Sweden to review CIA rendition case
Published: 18 Feb 2012 14:02 GMT+01:00
Updated: 18 Feb 2012 14:02 GMT+01:00
The Swedish Security Service (Säpo) has announced that it plans to conduct a new security assessment of Ahmed Agiza, who was flown out of Sweden to Egypt by the CIA in 2001 where he remained imprisoned until August 2011.
Agiza, along with fellow Egyptian national Mohammed Alzery, were forcibly handed over to the CIA by Swedish agents as part of a so called terror suspect “rendition” operation carried out by the US spy agency.
The deportations were criticised by both the United Nations and several human rights groups.
Agiza was released from Egyptian custody following the Egyptian revolution and he has expressed a wish to return to his family in Sweden.
At the time of his deportation he was assessed as a security risk and according to Säpo head Anders Danielsson the service is now considering flying to Egypt to conduct a new assessment of Agiza's case.
"An assessment has to be made based on the current facts," Anders Danielsson told Sveriges Radio (SR).
Karlstad-resident Agiza spent almost ten years in a cell in the Tora prison in Cairo, convicted by a military court of having been a member of a terror-linked organisation.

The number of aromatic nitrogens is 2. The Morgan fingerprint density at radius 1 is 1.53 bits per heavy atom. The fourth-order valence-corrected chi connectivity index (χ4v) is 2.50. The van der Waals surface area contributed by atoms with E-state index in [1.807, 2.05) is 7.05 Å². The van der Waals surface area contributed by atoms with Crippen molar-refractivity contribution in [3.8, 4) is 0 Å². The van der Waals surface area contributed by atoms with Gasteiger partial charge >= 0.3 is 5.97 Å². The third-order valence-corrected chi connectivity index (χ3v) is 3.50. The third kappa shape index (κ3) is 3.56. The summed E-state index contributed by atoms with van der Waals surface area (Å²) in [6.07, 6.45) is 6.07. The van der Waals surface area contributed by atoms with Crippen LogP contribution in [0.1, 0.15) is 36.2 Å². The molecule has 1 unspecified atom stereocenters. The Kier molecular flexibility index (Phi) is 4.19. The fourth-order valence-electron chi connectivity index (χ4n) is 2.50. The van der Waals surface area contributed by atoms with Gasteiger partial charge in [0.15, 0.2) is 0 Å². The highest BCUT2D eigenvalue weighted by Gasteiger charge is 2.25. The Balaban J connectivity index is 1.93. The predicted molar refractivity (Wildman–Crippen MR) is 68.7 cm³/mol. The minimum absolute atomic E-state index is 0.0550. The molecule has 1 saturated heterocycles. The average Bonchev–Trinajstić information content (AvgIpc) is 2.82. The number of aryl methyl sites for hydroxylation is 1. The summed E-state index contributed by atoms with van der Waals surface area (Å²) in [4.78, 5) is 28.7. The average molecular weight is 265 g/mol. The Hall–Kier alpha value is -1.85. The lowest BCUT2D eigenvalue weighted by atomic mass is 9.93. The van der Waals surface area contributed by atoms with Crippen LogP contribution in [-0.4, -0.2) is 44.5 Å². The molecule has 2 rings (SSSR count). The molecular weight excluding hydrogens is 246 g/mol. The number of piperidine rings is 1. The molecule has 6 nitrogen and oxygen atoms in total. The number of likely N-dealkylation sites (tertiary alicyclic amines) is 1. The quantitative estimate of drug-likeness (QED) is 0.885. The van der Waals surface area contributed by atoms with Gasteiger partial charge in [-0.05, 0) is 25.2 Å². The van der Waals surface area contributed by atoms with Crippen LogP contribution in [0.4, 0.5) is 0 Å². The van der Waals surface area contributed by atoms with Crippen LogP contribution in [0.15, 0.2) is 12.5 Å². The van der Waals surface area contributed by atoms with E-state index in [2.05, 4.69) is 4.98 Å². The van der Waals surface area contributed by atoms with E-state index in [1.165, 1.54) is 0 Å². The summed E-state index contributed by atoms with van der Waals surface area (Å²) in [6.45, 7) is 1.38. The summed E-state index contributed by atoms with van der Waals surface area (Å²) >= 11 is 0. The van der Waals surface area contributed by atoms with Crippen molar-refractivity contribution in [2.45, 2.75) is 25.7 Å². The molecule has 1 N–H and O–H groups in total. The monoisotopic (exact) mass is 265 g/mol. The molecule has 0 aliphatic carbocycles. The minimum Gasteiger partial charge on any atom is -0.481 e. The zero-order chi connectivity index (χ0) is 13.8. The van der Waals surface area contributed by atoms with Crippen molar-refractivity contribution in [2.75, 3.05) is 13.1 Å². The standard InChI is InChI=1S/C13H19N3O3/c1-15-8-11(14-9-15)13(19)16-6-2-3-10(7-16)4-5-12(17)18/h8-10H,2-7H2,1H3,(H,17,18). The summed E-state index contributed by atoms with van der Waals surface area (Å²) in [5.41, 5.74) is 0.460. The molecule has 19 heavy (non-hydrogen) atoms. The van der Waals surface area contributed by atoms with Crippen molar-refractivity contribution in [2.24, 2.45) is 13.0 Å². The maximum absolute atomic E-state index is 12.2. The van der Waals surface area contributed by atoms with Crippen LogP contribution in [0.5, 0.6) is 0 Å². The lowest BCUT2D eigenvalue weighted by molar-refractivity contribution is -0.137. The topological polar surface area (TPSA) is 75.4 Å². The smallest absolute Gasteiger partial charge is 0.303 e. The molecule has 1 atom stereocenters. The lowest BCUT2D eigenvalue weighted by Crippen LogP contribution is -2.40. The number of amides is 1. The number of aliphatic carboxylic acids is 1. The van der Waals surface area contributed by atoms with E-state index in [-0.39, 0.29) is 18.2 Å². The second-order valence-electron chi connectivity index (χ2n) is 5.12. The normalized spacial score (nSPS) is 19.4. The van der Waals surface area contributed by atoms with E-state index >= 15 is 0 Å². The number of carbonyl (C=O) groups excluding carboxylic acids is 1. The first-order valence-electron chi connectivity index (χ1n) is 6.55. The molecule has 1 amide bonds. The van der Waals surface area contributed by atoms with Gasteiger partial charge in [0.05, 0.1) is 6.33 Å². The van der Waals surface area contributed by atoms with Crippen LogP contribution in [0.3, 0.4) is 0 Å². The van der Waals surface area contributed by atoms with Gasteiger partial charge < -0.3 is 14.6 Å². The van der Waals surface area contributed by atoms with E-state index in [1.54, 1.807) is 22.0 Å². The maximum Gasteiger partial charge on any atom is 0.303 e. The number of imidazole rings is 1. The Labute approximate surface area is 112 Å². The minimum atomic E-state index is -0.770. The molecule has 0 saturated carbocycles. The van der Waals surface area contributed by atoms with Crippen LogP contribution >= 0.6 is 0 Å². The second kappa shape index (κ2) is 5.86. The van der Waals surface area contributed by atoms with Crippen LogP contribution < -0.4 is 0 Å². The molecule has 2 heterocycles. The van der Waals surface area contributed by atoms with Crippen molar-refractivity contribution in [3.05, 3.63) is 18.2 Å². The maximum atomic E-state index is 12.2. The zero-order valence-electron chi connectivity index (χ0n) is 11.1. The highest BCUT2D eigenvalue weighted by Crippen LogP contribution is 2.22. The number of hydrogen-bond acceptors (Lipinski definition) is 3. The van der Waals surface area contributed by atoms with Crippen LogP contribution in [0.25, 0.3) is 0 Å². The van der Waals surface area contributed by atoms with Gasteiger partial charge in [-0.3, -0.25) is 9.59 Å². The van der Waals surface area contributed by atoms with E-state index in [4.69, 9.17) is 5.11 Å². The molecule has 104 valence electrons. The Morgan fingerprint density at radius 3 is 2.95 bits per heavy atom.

The decision to release Agiza was made by the social democratic government in Egypt at the behest of the United States and has been welcomed by international human rights organizations.
However, he has several lasting injuries from the torture he suffered while in Egyptian prison. Among other things, his nose was broken, making it difficult for him to breath.
“I've been able to meet with a specialist at a centre for torture injuries to receive help. The problem is that my brain is in high gear even when I sleep,” he told TV4 at the time of his release.
In 2009, Agiza had his application for a Swedish residency permit denied based on secret information held by Swedish security service Säpo.
Agiza has however repeatedly insisted that he has never been a threat.
Agiza and Alzery have received 3 million kronor ($464,000) each in compensation from the Swedish state.